I love my leather couch, but it can get mucky quite quickly. My
Now, I'm sure I'm not the only person who has occasionally resorted to baby wipes to clean their leather furniture. However, you are not meant to do that because leather is very porous and the chemicals in the wipes can penetrate the leather and ruin the finish. The following method, on the other hand, should be safe for the majority of couches. But I recommend doing a spot test, because how safe and effective a cleaning method is will depend on the exact quality and finish of the leather.
How To Clean A Leather Couch
You should aim to clean your leather couch at least every three months. But don't make it part of your weekly cleaning routine - excessive cleaning has the potential to wreck the finish of the leather.
Step one. Before you clean your couch, you want to remove as much of the dirt as possible from all of the nooks and crannies with the soft brush attachment on your vacuum cleaner. This is because you will rub the grime into the leather if you don't make the effort to remove it first.
Step two. You can buy commercial leather cleaners for furniture, but they can be expensive - it is far cheaper to make your own! I mix one part distilled white vinegar to one part water to clean leather, but don't forget to do the aforementioned spot test if this is the first time you are applying it to your couch.
Step three. Dip a clean cloth (preferably microfiber) into your cleaning solution, and wring it out so it isn't too wet. Wipe the entire surface of the couch, rinsing out the cloth as necessary. I like to start at the back of the couch and work my way down, but that is just a matter of personal preference.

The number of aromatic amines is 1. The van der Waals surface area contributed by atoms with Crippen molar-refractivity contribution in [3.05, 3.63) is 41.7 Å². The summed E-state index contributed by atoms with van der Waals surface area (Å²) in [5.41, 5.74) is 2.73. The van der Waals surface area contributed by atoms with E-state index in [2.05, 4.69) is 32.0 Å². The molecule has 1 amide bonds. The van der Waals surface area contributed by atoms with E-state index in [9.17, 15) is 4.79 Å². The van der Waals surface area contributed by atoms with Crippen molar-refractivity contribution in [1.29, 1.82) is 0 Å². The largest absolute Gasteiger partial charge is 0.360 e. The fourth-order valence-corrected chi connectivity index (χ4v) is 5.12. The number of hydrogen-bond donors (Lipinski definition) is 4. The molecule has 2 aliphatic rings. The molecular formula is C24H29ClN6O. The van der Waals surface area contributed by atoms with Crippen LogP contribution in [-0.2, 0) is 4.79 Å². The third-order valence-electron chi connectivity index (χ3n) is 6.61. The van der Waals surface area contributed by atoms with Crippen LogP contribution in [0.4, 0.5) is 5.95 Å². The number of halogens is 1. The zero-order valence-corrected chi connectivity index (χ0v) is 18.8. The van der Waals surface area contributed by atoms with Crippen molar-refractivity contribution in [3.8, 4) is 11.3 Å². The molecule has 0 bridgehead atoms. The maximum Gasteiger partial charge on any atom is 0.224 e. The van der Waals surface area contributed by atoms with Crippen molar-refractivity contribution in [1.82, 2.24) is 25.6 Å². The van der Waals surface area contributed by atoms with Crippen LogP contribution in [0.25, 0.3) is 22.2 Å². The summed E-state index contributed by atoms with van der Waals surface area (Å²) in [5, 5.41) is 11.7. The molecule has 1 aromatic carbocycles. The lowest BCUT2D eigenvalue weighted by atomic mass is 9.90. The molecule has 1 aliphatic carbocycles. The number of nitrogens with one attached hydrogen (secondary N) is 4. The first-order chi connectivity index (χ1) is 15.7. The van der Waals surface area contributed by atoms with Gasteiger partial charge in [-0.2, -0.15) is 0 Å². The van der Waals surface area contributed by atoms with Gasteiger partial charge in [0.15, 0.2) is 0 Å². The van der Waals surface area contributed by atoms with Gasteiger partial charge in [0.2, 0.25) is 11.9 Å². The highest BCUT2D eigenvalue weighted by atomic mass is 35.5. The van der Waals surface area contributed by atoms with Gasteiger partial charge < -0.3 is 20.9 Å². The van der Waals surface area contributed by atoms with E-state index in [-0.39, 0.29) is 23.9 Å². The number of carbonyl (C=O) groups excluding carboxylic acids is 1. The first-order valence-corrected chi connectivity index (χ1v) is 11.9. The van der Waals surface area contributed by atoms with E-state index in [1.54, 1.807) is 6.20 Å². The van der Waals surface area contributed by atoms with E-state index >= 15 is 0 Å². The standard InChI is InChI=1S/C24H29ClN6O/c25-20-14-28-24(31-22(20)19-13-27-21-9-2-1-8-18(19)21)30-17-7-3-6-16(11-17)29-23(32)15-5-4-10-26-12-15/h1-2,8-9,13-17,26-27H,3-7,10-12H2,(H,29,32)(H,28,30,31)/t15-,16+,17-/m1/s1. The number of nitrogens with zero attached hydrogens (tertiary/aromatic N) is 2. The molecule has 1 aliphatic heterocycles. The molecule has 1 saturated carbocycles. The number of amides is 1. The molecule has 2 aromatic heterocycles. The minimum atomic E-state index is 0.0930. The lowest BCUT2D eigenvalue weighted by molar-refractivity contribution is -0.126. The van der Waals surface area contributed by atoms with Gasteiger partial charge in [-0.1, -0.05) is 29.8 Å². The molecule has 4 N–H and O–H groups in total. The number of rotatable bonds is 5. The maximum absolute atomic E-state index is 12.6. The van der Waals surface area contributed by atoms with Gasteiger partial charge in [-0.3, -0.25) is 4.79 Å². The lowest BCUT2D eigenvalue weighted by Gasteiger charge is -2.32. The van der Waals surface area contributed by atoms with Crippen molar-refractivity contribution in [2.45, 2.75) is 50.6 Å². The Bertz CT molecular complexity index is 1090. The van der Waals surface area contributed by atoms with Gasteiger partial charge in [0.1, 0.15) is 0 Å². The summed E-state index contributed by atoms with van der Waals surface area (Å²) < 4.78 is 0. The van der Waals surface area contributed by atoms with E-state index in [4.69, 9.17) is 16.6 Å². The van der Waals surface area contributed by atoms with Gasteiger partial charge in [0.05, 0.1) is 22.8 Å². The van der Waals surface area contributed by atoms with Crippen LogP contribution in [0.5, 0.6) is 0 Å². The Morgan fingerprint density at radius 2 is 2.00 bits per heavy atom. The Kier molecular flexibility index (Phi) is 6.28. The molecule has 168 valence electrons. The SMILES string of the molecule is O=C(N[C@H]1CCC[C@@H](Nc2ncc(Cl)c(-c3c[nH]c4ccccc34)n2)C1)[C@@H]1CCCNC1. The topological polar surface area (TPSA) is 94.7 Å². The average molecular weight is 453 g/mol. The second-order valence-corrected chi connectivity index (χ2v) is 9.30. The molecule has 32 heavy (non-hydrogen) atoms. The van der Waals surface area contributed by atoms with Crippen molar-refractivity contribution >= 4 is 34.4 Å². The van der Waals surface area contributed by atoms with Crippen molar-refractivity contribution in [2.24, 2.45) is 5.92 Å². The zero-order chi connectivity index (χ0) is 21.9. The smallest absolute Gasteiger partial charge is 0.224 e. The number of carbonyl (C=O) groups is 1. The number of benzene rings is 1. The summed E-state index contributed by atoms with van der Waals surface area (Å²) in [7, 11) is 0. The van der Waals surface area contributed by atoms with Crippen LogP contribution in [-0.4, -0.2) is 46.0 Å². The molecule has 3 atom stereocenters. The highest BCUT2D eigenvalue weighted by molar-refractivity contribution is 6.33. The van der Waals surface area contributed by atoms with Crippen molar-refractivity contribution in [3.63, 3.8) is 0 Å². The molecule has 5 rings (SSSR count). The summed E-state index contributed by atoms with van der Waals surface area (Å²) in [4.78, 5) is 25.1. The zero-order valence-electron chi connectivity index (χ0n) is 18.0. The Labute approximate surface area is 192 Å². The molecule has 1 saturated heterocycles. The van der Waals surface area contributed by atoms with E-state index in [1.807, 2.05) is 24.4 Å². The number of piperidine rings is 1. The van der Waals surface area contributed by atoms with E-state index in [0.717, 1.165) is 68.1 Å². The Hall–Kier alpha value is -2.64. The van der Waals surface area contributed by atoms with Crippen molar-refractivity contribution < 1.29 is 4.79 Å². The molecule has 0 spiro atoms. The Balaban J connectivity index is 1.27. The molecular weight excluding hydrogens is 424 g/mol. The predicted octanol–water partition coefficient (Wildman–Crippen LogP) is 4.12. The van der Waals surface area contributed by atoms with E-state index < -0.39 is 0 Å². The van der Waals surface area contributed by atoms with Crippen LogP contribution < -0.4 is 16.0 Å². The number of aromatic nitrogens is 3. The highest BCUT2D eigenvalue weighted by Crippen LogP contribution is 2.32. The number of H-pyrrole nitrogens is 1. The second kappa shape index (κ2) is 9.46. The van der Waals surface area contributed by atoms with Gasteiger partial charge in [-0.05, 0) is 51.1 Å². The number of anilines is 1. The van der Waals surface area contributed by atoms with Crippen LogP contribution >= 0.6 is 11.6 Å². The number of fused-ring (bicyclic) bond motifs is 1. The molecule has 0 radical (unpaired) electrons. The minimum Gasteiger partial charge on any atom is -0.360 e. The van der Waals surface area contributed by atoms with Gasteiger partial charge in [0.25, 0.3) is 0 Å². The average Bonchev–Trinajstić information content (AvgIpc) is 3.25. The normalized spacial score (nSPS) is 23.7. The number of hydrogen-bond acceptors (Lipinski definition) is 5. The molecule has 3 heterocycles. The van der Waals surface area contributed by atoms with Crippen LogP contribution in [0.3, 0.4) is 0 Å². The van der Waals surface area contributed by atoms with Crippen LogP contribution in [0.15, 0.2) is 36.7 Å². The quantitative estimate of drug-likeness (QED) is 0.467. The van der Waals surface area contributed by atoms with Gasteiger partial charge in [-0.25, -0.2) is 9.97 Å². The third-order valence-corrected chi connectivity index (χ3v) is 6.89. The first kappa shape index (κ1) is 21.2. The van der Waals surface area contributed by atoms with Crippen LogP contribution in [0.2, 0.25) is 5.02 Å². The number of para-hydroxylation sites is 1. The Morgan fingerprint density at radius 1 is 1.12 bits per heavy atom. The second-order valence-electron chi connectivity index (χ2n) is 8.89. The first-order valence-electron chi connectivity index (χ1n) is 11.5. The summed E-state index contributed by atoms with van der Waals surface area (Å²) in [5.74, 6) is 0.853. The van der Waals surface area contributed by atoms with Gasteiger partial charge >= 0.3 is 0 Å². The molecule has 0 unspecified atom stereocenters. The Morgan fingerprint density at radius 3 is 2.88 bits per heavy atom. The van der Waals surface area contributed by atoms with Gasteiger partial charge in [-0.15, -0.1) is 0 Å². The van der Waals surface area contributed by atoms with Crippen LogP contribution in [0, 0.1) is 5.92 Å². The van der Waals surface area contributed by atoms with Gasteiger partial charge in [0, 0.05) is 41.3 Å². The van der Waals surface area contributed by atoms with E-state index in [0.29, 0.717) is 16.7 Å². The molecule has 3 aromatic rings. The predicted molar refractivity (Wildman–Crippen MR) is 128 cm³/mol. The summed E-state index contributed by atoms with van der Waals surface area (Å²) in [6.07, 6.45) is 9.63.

Step four. Once you are finished, rub the couch over gently with a dry microfiber cloth.
Step five. An optional last step is to condition the leather - this should help to keep the leather supple, thereby improving its longevity. You can make your own leather cleaner by mixing one part white vinegar to two parts flax seed oil. Apply it in circular motions, and leave to dry for at least two hours before buffing the sofa with a clean cloth to restore its natural shine.
How To Remove Stains From A Leather Couch
I have never had any serious stains on my leather couch *touch wood*, but here is how to remove some of the most common stains. Again, always test it out on a small area first!
Spray the affected area with hairspray, then rub gently with a clean cloth.
Ink stains can normally be removed with rubbing alcohol, but you may also want to try eucalyptus oil for ballpoint pen. Apply the oil or rubbing alcohol to a cotton swab and rub the stain with small, circular motions.
If you have dropped greasy food on your couch, sprinkle a little baking soda on the affected area to soak up the grease. Leave this for a couple of hours, brush it off and clean in the usual way.
Dark Colored Stains (Light Couch)
Create a paste from cream of tarter and lemon juice, and apply to the stain. Leave for ten minutes, then remove with a clean damp cloth. Repeat if necessary.
Mix one part rubbing alcohol to one part water, and apply it to the affected area with a cloth. Leave to dry naturally.
Always contact the manufacturer or a professional cleaner for advice if you are having trouble removing stubborn stains.
How do you clean your leather couch?